Set in Appalachia in the years before World War II, Velva Jean Learns to Drive is a poignant story of a spirited young girl growing up in the gold-mining and moonshining South.
One Sunday when she is ten years old, Velva Jean Hart is saved. Life soon brings unwelcome changes: her loving mother becomes ill and dies, and her father leaves on one of his "adventures." While Velva Jean's bossy older sister runs the home, Velva Jean consoles herself by singing and finding companionship with Johnny Clay, her rebellious brother; the infamous Wood Carver, who is rumored to have killed a man; and, when she is a beautiful teenager, Harley Bright, a handsome juvenile delinquent-turned-revival preacher. As their tumultuous love story unfolds, Velva Jean must choose between keeping her hard-won home and pursuing her dream of singing in the Grand Ole Opry.
Indie Pick for the August 2009 Indie Next List — "Great Reads from Booksellers You Trust."
Niven makes some memorable moonspun magic in her rich fiction debut. It's a touching read, funny and wise, like a crazy blend of Loretta Lynn, Dolly Parton, a less morose Flannery O'Connor and maybe a shot of Hank Williams. — Publishers Weekly (starred review)
The novel takes hold of your imagination and refuses to let go — even long after you've read the last page. — Costco (Pennie's Book Pick of the Month for August 2009)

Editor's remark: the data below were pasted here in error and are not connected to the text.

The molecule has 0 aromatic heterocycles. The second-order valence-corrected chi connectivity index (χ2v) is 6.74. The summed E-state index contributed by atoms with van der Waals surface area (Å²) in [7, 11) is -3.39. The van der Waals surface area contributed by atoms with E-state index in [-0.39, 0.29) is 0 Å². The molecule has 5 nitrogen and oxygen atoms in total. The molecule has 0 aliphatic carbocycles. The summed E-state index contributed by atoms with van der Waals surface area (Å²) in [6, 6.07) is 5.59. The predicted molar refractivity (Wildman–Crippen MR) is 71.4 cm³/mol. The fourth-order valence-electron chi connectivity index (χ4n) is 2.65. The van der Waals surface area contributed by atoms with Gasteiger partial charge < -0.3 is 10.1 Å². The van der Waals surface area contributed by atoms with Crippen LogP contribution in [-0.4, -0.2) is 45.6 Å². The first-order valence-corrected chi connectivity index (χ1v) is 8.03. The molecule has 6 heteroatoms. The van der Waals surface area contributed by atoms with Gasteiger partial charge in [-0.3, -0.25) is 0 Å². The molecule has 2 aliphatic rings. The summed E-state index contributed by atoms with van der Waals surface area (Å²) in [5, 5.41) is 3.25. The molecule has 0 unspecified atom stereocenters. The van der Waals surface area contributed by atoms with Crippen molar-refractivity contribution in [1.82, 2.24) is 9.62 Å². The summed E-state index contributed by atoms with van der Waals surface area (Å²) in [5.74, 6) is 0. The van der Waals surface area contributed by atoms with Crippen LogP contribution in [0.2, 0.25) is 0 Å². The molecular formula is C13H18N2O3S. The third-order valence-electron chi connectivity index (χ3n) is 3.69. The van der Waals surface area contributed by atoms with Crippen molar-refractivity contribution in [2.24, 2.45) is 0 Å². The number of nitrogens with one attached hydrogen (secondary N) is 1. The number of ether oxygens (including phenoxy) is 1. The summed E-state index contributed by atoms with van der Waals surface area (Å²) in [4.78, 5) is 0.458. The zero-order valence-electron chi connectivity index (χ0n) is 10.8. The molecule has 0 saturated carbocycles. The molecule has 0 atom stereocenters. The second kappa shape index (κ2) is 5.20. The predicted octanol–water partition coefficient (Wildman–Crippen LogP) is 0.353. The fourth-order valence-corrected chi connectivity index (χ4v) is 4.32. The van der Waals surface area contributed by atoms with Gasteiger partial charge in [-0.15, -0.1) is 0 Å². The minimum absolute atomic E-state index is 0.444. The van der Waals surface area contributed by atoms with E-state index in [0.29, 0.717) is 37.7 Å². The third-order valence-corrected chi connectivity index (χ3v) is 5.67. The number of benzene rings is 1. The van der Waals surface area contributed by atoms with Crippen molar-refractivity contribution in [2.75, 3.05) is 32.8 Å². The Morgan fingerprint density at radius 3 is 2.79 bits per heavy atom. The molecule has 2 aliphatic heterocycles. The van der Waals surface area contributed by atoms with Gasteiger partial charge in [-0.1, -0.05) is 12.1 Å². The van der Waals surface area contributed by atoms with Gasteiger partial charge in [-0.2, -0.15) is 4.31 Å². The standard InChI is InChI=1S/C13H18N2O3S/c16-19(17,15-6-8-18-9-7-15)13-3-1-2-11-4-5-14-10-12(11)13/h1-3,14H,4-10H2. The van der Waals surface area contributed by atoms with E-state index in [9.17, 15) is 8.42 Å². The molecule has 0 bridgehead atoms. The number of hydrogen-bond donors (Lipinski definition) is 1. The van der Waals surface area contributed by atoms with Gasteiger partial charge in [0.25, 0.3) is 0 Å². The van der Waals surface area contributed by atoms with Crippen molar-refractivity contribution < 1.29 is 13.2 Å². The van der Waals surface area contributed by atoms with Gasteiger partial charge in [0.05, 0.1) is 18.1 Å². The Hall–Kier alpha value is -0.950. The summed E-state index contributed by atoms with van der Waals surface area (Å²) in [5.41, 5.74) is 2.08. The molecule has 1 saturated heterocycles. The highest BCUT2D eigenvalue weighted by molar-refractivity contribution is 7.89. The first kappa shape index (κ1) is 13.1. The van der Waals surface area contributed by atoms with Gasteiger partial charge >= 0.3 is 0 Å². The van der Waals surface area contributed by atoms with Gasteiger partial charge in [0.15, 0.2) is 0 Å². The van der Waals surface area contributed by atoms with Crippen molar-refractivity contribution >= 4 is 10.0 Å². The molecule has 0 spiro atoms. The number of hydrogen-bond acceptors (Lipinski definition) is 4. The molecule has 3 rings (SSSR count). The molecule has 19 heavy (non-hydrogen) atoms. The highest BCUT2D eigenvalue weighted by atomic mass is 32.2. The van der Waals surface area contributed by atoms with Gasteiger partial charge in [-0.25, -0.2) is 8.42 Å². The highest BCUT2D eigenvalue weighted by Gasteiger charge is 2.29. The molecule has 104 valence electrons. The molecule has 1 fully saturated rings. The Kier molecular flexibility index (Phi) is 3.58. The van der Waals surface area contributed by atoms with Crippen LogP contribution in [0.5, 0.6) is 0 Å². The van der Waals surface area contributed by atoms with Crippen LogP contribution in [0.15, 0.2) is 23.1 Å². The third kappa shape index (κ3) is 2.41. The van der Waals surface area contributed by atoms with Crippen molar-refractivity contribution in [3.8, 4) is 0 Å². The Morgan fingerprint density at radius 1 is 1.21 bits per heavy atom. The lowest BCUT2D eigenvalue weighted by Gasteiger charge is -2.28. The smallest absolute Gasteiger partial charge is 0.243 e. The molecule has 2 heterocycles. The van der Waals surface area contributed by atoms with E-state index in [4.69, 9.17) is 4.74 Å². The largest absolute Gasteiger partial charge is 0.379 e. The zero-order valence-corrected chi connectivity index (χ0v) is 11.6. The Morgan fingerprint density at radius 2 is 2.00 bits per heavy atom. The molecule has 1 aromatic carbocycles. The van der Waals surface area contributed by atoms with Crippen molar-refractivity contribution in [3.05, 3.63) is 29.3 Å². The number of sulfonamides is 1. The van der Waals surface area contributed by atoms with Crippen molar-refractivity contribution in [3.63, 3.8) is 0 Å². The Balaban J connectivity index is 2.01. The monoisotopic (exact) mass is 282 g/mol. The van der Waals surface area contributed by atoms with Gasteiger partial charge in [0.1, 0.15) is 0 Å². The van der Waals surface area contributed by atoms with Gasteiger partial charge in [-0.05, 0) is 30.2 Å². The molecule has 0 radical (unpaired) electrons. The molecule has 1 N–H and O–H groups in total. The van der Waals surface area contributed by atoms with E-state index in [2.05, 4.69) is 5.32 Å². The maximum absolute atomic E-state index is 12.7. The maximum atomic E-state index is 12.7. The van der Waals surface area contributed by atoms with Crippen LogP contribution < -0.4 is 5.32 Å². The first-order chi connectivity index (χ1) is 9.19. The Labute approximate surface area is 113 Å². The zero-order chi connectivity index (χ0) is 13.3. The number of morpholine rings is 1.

Velva Jean makes a charming, bright-eyed narrator (bringing to mind that other delightful young rural protagonist: Scout of "To Kill a Mockingbird"). — The Christian Science Monitor
Ms. Niven is a fluid storyteller. — The Wall Street Journal
Spirited. — Parade Magazine
If [Jennifer Niven] continues to create female characters as strong, as fallible and as appealing as Velva Jean, she has a grand career ahead of her. — Wilmington Star News
Velva Jean Learns to Drive takes us far into this soaring, emotional country, the place where our best music comes from. — Robert Morgan, bestselling author of The Road from Gap Creek and Boone: A Biography
VELVA JEAN LEARNS to... not only drive, but to soar. This beautifully written coming-of-age story captivated me, and I recommend it to anyone who has ever longed to 'live out there.' — Ann B. Ross, author of the bestselling Miss Julia novels